Presidents’ Day – what does the future hold for the ‘special’ relationship?

With Presidents’ Day falling on the 21st of February, Business Leader spoke to several experts about what the future holds for the ‘special’ relationship between the US and UK.

What is the ‘special’ relationship between the UK and US?

This is the term used to describe relations between the UK and US, and although it has been used for some time, not everyone is aware of its first usage or how the relationship between the two nations has changed over the years.

We spoke to Professor David Dunn, the Chair in International Politics at the University of Birmingham, who gave us an insight into the history of the special relationship.

He commented: “The special relationship is a term that was coined, used and promoted as a way of demonstrating the closeness between Churchill and Roosevelt and the union of the English-speaking peoples of the world, the Atlantic Charter, and the commonality of values and interests in the Second World War.

“Thereafter, from 1946, it represented Britain being side by side with America and fighting the Cold War, and it had huge resonances that those things were in alignment.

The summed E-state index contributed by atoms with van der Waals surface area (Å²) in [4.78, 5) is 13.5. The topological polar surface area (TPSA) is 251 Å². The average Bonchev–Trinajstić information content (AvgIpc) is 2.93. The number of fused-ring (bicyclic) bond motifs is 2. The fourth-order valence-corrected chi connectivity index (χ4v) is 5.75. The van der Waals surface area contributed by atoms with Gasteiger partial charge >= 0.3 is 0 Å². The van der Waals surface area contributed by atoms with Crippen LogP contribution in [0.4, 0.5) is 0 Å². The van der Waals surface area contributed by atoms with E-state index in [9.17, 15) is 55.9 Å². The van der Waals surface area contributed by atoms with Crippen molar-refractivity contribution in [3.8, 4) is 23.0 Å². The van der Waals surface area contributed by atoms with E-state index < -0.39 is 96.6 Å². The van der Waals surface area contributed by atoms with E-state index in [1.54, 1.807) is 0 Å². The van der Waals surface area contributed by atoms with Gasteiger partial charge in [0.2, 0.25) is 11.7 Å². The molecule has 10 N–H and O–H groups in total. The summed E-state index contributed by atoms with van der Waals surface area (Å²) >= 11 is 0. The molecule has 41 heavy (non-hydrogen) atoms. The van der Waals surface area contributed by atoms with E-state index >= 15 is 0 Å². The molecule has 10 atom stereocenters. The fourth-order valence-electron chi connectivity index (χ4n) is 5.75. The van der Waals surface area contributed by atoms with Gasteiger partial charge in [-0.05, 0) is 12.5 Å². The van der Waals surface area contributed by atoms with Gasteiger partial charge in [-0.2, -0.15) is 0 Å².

“At this time, a large number of Americans’ experience with the UK is fighting with the UK during and after the Second World War, and in the Cold War period. Since then, there are several secular trends diminishing that in the sense that those who have experience of that close cooperation are dying out.”

Of course, a lot has changed since the Cold War and even more since the days of Roosevelt and Churchill. So, how is the UK-US relationship looking today?

Clive Webb, Professor of Modern American History at the University of Sussex, explains: “Relations between the UK and US are as bad as they have been in living memory. There was an assumption following the electoral defeat of Donald Trump that the reset button would be pressed but this has not proven to be the case.